Do I have to put up with this for seven years?! I don’t think so, Sony. An “elite” DualSense redesign for comfort might be more than necessary. No matter how I fiddled with gripping the controller, I just couldn’t get it to not hurt.
This is next-gen? Yikes.
About those haptics: It’s a nice-to-have feature for sure. But honestly, I found it more annoying than immersive. It kept jolting my attention away from my Astro’s Playroom and Demon’s Souls gameplay, and to the controller. Maybe that’ll reduce in time as I get used to its implementation in various games, but I don’t like the sense of my controller fighting back against me. I don’t think I’ve ever played a game on a flat 2D screen and thought, “Man, I wish I could feel the wind making it harder for me to progress forward, or feel the resistive force from pulling a lever.”
That’s just not a great fit for a gaming world you can’t virtually be present in the way you can in VR.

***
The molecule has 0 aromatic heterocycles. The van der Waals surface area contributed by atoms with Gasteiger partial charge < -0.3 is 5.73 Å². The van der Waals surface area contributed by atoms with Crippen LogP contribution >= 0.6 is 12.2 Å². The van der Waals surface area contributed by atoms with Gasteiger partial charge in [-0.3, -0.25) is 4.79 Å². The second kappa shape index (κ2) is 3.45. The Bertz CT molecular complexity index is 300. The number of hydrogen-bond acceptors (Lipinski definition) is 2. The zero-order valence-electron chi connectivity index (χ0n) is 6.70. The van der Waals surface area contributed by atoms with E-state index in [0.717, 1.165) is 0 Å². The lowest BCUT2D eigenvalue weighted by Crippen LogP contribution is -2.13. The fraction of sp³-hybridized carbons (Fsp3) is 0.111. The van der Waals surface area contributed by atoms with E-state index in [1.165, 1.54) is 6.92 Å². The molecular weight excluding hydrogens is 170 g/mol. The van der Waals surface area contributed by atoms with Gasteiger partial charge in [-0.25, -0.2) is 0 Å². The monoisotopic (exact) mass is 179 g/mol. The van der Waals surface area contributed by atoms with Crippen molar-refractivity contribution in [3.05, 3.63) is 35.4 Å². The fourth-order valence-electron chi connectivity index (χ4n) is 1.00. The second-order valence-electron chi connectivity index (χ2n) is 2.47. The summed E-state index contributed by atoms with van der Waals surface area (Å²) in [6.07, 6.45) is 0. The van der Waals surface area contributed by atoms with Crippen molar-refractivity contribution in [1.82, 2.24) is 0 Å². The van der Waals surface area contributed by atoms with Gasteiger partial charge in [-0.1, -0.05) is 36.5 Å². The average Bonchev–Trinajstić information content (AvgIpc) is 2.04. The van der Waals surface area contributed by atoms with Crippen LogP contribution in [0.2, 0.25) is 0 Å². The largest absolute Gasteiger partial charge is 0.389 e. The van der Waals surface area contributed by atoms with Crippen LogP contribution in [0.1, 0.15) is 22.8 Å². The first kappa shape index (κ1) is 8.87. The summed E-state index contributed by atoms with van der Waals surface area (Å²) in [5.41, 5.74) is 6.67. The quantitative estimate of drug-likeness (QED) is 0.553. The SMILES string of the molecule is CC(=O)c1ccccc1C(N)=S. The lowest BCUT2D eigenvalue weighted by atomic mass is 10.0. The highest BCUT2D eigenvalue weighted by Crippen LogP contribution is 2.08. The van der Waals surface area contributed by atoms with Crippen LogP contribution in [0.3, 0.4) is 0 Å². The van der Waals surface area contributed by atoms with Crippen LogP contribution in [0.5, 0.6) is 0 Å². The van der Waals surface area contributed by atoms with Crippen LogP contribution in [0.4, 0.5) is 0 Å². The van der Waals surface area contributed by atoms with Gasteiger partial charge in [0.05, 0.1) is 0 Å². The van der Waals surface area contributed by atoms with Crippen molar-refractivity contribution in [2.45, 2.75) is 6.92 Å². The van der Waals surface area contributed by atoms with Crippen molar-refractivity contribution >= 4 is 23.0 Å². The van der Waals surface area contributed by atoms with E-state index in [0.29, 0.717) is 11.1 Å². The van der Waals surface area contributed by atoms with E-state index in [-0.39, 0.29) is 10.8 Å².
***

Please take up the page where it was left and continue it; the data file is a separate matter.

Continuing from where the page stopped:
The same goes for 3D audio via the PS5’s Tempest Engine. Did it help that I could hear the gurgled growls of undead baddies in those dark and claustrophobic castle hallways of Demon’s Souls coming from behind me? Without a doubt. In fact, it almost felt like cheating. But, again, the immersion falls apart because you can’t turn your physical head to look in the direction of the sound; instead you just fiddle with the analog stick and your player character moves in accordance.
Yes, I know this is how gaming’s worked for decades. I don’t have a problem with it — it’s clearly why I’m such a gaming nerd. But but but, you can’t stack my new PlayStation console with immersive technologies and then leave ME — the last crucial bit needed for presence — out of the gameplay.